March 17 (Reuters) - Emerging market stocks and currencies fell on Wednesday as investors focussed on whether the U.S. Federal Reserve will signal policy tightening, while Russia’s rouble was set for its worst session in two weeks on possible U.S. sanctions.
After touching its highest in nearly seven months last session, the rouble fell 0.2% following a U.S. intelligence report that showed Moscow likely directed efforts to try to swing the 2020 U.S. presidential election to Donald Trump. Sources said it could trigger U.S. sanctions on Russia as soon as next week.
“The sanctions won’t probably be that bad, and also as Russia has the financial means to whether the sanctions, it won’t be such a big shock for the rouble,” said Jakob Christensen, chief analyst and head of EM research at Danske Bank.
“We are cautiously optimistic on the rouble, we think rouble is set to strengthen over the coming months relative to other EM currencies,” he said, as a hawkish central bank and oil prices should help more fundamentally.
The latest threat comes after the United States and European Union imposed sanctions, albeit limited, over the alleged poisoning of Kremlin critic Alexei Navalny.
MSCI’s index of EM currencies was down 0.1%, while the stocks counterpart slipped 0.4%, both down for a third day in four.
The dollar held steady ahead of the Fed decision due at 02:00 p.m. ET. Eyes will be on the reaction of U.S. Treasury yields.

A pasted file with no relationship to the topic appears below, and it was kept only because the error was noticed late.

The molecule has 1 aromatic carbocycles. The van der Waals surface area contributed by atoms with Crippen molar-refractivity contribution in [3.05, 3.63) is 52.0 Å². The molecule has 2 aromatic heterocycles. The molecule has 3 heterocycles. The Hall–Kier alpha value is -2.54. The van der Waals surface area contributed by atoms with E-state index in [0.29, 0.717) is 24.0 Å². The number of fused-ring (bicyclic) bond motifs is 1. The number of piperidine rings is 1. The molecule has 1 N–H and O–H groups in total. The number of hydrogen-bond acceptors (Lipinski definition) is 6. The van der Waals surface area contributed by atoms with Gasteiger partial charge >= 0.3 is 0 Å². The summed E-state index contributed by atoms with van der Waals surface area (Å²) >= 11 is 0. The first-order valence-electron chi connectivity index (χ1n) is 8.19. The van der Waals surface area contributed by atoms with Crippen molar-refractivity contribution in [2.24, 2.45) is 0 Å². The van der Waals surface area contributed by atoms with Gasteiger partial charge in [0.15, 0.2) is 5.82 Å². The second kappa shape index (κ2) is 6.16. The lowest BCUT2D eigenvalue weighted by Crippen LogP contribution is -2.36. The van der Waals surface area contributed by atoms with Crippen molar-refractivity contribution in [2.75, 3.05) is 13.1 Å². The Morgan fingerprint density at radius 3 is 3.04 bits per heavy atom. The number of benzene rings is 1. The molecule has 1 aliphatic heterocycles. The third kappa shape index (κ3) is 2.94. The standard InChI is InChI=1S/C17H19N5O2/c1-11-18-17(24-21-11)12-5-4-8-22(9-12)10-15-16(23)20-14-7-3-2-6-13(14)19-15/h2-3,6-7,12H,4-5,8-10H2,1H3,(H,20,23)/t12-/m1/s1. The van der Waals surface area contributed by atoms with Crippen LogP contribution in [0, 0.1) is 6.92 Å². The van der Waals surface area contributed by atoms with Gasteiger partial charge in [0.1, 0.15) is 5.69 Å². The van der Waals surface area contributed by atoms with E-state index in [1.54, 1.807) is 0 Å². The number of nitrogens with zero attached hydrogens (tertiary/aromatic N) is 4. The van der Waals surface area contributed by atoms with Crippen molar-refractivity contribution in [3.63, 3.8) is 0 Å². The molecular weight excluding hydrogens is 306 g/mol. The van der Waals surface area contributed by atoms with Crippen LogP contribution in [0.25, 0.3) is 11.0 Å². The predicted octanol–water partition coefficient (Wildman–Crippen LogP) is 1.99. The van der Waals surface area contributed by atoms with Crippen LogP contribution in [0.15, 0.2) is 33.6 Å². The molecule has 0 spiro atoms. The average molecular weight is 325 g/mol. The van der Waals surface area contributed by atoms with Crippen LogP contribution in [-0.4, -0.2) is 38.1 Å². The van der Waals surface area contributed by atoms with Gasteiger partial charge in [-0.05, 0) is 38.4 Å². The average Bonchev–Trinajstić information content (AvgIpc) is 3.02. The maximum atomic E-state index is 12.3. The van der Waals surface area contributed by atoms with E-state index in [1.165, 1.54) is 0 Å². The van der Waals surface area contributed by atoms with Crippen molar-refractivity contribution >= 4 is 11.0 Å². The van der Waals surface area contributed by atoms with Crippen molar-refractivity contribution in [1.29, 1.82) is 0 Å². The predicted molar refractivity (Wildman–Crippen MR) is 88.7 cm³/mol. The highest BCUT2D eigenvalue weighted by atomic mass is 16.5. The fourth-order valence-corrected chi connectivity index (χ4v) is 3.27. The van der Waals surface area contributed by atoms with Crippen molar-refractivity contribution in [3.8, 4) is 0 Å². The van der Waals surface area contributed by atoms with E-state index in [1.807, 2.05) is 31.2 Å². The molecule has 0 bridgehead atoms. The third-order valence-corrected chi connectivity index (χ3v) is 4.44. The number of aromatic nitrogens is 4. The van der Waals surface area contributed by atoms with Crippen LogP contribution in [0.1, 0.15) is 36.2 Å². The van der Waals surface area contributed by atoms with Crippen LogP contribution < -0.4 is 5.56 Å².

Investors will be looking for any comments on whether the Fed expects a stimulus-induced likely spurt in economic growth to cause inflation to rise enough to warrant a change in their policy stance earlier than expected, or if they would take action to control a recent sell-off in Treasuries.
The Chinese yuan inched higher, while most other Asian currencies dipped in to the red.
South Africa’s rand led losses among the most commonly watched EM currencies, down 0.5%, while Turkey’s lira gave up 0.1%, positioning itself around 7.50 ahead of a key central bank meeting on Thursday.
At Brazil’s central bank meeting on Wednesday, a hike in interest rates by 50-75 basis points is expected, which would be Brazil’s first hike in six years.
The real is among the worst performing EM currencies year-to-date, thanks to worries about fiscal spending, political interference and rising inflation.
(Reporting by Susan Mathew in Bengaluru; Editing by Subhranshu Sahu)